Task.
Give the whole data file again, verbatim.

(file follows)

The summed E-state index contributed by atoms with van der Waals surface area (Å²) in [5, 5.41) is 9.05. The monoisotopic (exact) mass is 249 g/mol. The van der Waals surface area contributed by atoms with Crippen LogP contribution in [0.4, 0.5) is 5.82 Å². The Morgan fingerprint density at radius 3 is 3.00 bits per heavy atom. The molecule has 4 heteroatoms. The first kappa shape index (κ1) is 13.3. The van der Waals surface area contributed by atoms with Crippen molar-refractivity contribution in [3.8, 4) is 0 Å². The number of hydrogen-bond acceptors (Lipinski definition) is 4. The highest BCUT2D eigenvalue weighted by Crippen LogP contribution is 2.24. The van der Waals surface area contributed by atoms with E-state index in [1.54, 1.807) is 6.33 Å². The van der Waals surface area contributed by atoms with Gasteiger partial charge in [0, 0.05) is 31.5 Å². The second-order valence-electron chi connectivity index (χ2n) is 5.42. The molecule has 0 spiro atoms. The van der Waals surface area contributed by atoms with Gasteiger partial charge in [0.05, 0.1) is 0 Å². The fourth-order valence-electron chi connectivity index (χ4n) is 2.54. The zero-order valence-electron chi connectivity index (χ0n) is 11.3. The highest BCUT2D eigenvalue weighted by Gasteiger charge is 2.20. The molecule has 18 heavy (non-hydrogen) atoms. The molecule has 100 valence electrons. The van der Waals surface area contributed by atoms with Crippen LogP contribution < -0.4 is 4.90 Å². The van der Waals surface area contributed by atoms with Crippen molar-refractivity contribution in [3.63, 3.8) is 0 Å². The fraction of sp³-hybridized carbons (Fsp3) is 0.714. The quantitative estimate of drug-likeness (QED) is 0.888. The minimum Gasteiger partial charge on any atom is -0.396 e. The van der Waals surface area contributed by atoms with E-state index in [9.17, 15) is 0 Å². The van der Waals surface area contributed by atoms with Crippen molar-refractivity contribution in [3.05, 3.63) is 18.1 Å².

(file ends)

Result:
The summed E-state index contributed by atoms with van der Waals surface area (Å²) in [5, 5.41) is 9.05. The monoisotopic (exact) mass is 249 g/mol. The van der Waals surface area contributed by atoms with Crippen LogP contribution in [0.4, 0.5) is 5.82 Å². The Morgan fingerprint density at radius 3 is 3.00 bits per heavy atom. The molecule has 4 heteroatoms. The first kappa shape index (κ1) is 13.3. The van der Waals surface area contributed by atoms with Crippen molar-refractivity contribution in [3.8, 4) is 0 Å². The number of hydrogen-bond acceptors (Lipinski definition) is 4. The highest BCUT2D eigenvalue weighted by Crippen LogP contribution is 2.24. The van der Waals surface area contributed by atoms with E-state index in [1.54, 1.807) is 6.33 Å². The van der Waals surface area contributed by atoms with Gasteiger partial charge in [0, 0.05) is 31.5 Å². The second-order valence-electron chi connectivity index (χ2n) is 5.42. The molecule has 0 spiro atoms. The van der Waals surface area contributed by atoms with Gasteiger partial charge in [0.05, 0.1) is 0 Å². The fourth-order valence-electron chi connectivity index (χ4n) is 2.54. The zero-order valence-electron chi connectivity index (χ0n) is 11.3. The highest BCUT2D eigenvalue weighted by Gasteiger charge is 2.20. The molecule has 18 heavy (non-hydrogen) atoms. The molecule has 100 valence electrons. The van der Waals surface area contributed by atoms with Crippen LogP contribution < -0.4 is 4.90 Å². The van der Waals surface area contributed by atoms with Crippen molar-refractivity contribution in [3.63, 3.8) is 0 Å². The fraction of sp³-hybridized carbons (Fsp3) is 0.714. The quantitative estimate of drug-likeness (QED) is 0.888. The minimum Gasteiger partial charge on any atom is -0.396 e. The van der Waals surface area contributed by atoms with E-state index in [9.17, 15) is 0 Å². The van der Waals surface area contributed by atoms with Crippen molar-refractivity contribution in [3.05, 3.63) is 18.1 Å².